Nanotechnology's controversial role for the South

Publication Type:
Journal Article
Science, Technology and Society, 2008, 13 (1), pp. 123 - 148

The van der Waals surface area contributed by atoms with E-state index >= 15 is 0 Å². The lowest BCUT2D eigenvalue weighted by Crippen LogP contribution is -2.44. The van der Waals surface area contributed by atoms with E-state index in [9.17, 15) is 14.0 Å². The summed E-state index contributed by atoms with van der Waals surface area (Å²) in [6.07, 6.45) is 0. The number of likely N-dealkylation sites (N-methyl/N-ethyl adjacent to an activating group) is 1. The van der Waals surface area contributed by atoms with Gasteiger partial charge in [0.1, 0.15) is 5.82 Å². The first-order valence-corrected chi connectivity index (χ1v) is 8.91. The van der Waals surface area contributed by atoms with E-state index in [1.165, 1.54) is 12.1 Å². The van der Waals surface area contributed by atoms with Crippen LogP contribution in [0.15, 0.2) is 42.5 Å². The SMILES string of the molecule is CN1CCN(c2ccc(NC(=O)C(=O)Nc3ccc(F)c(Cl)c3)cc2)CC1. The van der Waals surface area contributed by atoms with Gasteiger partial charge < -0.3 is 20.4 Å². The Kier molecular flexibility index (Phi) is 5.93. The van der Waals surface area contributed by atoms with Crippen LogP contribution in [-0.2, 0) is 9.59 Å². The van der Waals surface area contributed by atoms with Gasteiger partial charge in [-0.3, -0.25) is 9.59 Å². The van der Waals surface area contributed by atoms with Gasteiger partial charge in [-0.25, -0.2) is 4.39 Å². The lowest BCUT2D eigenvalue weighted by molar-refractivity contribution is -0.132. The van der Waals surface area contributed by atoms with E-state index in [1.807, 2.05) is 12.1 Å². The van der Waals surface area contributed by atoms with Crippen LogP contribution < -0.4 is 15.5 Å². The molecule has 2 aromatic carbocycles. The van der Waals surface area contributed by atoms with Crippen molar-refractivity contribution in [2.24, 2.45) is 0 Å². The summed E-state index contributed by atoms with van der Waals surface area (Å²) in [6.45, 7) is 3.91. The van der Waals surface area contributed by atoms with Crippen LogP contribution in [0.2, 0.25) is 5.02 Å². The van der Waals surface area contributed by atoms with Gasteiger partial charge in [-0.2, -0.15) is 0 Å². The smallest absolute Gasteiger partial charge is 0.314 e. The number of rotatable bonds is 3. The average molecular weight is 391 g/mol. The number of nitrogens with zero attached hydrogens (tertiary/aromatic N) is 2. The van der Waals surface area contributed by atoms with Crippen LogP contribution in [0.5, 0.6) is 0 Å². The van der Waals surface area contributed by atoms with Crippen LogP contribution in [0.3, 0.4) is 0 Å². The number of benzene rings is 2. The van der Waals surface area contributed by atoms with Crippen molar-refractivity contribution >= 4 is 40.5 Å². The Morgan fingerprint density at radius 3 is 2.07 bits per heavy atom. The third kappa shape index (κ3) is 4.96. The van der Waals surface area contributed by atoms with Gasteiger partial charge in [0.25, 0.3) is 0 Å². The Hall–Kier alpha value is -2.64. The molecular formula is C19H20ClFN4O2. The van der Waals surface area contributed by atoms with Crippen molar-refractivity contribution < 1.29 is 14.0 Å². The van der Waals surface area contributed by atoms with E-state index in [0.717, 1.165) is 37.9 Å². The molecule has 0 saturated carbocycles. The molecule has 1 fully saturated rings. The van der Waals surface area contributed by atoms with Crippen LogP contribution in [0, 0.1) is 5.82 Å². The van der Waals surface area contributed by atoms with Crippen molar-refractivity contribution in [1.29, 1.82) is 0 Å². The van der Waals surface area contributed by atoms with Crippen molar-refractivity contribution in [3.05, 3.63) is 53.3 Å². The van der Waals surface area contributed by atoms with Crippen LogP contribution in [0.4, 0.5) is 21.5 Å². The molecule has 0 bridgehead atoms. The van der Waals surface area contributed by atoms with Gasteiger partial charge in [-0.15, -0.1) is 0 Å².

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The possibility that nanotechnology will turn into an instrument to aid development or alleviate poverty has been discussed explicitly in academic circles, at meetings held by international bodies, and in non-governmental organisations since 1997. The different positions on the role that it can play in the process reflect particular interpretations of the relationship between science, technology and society. We divide the arguments expressed in this discussion in two broad groups. One can be identified as the instrumental position, which emphasises the technical capacity of nanotechnologies to solve poverty problems and spur development. The other group of arguments can be identified as the contextual position by emphasising the social context wherein technology is produced, used and adapted. We summarise and analyse the main arguments in the debate on nanotechnologies, development and poverty. We consider the most influent opinions from organisations, institutions and meetings, presenting their main ideas in chronological order. The outline covers the period from 1997 to late 2007, and reviews the documents that most directly address the issue. Afterwards, we highlight and analyse the main issues at stake in this controversy.
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